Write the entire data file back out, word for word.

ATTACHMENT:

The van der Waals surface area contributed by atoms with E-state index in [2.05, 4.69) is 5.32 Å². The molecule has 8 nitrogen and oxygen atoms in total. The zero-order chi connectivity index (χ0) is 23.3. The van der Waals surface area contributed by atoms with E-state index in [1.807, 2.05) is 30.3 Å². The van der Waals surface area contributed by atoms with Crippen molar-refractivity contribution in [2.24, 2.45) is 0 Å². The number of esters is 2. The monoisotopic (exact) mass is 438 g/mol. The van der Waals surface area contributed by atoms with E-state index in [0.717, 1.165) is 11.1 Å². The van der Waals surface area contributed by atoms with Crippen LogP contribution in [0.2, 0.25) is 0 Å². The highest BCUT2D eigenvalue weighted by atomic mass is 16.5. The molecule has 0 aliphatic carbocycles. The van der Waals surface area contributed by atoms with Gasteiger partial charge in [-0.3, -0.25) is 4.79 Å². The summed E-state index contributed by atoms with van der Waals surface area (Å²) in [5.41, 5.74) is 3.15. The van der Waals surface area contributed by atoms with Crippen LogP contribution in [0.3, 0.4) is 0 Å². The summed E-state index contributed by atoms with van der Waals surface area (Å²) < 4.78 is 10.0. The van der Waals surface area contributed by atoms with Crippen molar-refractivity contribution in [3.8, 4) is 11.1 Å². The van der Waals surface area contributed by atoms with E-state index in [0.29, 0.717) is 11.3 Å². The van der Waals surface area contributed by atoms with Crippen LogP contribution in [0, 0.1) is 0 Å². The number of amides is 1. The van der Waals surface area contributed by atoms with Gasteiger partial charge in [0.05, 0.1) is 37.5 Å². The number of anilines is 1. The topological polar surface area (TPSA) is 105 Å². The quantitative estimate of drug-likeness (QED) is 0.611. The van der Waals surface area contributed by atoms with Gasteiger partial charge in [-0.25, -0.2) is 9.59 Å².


The van der Waals surface area contributed by atoms with E-state index in [2.05, 4.69) is 5.32 Å². The molecule has 8 nitrogen and oxygen atoms in total. The zero-order chi connectivity index (χ0) is 23.3. The van der Waals surface area contributed by atoms with E-state index in [1.807, 2.05) is 30.3 Å². The van der Waals surface area contributed by atoms with Crippen molar-refractivity contribution in [2.24, 2.45) is 0 Å². The number of esters is 2. The monoisotopic (exact) mass is 438 g/mol. The van der Waals surface area contributed by atoms with E-state index in [0.717, 1.165) is 11.1 Å². The van der Waals surface area contributed by atoms with Crippen LogP contribution in [0.2, 0.25) is 0 Å². The highest BCUT2D eigenvalue weighted by atomic mass is 16.5. The molecule has 0 aliphatic carbocycles. The van der Waals surface area contributed by atoms with Gasteiger partial charge in [-0.3, -0.25) is 4.79 Å². The summed E-state index contributed by atoms with van der Waals surface area (Å²) in [5.41, 5.74) is 3.15. The van der Waals surface area contributed by atoms with Crippen LogP contribution in [0.3, 0.4) is 0 Å². The summed E-state index contributed by atoms with van der Waals surface area (Å²) < 4.78 is 10.0. The van der Waals surface area contributed by atoms with Crippen molar-refractivity contribution in [3.8, 4) is 11.1 Å². The van der Waals surface area contributed by atoms with E-state index in [0.29, 0.717) is 11.3 Å². The van der Waals surface area contributed by atoms with Crippen LogP contribution in [0, 0.1) is 0 Å². The number of amides is 1. The van der Waals surface area contributed by atoms with Gasteiger partial charge in [0.05, 0.1) is 37.5 Å². The number of anilines is 1. The topological polar surface area (TPSA) is 105 Å². The quantitative estimate of drug-likeness (QED) is 0.611. The van der Waals surface area contributed by atoms with Gasteiger partial charge in [-0.25, -0.2) is 9.59 Å².